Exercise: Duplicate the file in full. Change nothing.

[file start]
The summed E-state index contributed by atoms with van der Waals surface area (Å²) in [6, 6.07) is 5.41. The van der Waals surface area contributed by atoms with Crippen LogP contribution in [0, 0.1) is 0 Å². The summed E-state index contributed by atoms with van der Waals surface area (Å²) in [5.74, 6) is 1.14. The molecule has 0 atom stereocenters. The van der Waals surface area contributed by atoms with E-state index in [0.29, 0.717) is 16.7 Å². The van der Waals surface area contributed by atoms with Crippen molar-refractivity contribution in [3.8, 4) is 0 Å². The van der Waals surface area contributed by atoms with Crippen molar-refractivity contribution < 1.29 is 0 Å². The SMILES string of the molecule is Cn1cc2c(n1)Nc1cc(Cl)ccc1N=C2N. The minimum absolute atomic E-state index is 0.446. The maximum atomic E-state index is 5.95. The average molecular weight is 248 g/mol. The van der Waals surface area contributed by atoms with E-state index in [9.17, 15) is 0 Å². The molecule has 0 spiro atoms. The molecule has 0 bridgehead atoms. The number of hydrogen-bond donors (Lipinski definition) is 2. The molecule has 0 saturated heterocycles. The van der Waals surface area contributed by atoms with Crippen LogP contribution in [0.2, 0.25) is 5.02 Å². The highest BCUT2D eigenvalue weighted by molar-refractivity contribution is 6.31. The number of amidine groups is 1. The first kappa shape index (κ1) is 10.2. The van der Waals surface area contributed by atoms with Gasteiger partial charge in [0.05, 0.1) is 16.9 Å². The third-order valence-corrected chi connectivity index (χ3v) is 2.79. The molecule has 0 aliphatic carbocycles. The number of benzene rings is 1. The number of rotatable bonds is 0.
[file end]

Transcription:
The summed E-state index contributed by atoms with van der Waals surface area (Å²) in [6, 6.07) is 5.41. The van der Waals surface area contributed by atoms with Crippen LogP contribution in [0, 0.1) is 0 Å². The summed E-state index contributed by atoms with van der Waals surface area (Å²) in [5.74, 6) is 1.14. The molecule has 0 atom stereocenters. The van der Waals surface area contributed by atoms with E-state index in [0.29, 0.717) is 16.7 Å². The van der Waals surface area contributed by atoms with Crippen molar-refractivity contribution in [3.8, 4) is 0 Å². The van der Waals surface area contributed by atoms with Crippen molar-refractivity contribution < 1.29 is 0 Å². The SMILES string of the molecule is Cn1cc2c(n1)Nc1cc(Cl)ccc1N=C2N. The minimum absolute atomic E-state index is 0.446. The maximum atomic E-state index is 5.95. The average molecular weight is 248 g/mol. The van der Waals surface area contributed by atoms with E-state index in [9.17, 15) is 0 Å². The molecule has 0 spiro atoms. The molecule has 0 bridgehead atoms. The number of hydrogen-bond donors (Lipinski definition) is 2. The molecule has 0 saturated heterocycles. The van der Waals surface area contributed by atoms with Crippen LogP contribution in [0.2, 0.25) is 5.02 Å². The highest BCUT2D eigenvalue weighted by molar-refractivity contribution is 6.31. The number of amidine groups is 1. The first kappa shape index (κ1) is 10.2. The van der Waals surface area contributed by atoms with Gasteiger partial charge in [0.05, 0.1) is 16.9 Å². The third-order valence-corrected chi connectivity index (χ3v) is 2.79. The molecule has 0 aliphatic carbocycles. The number of benzene rings is 1. The number of rotatable bonds is 0.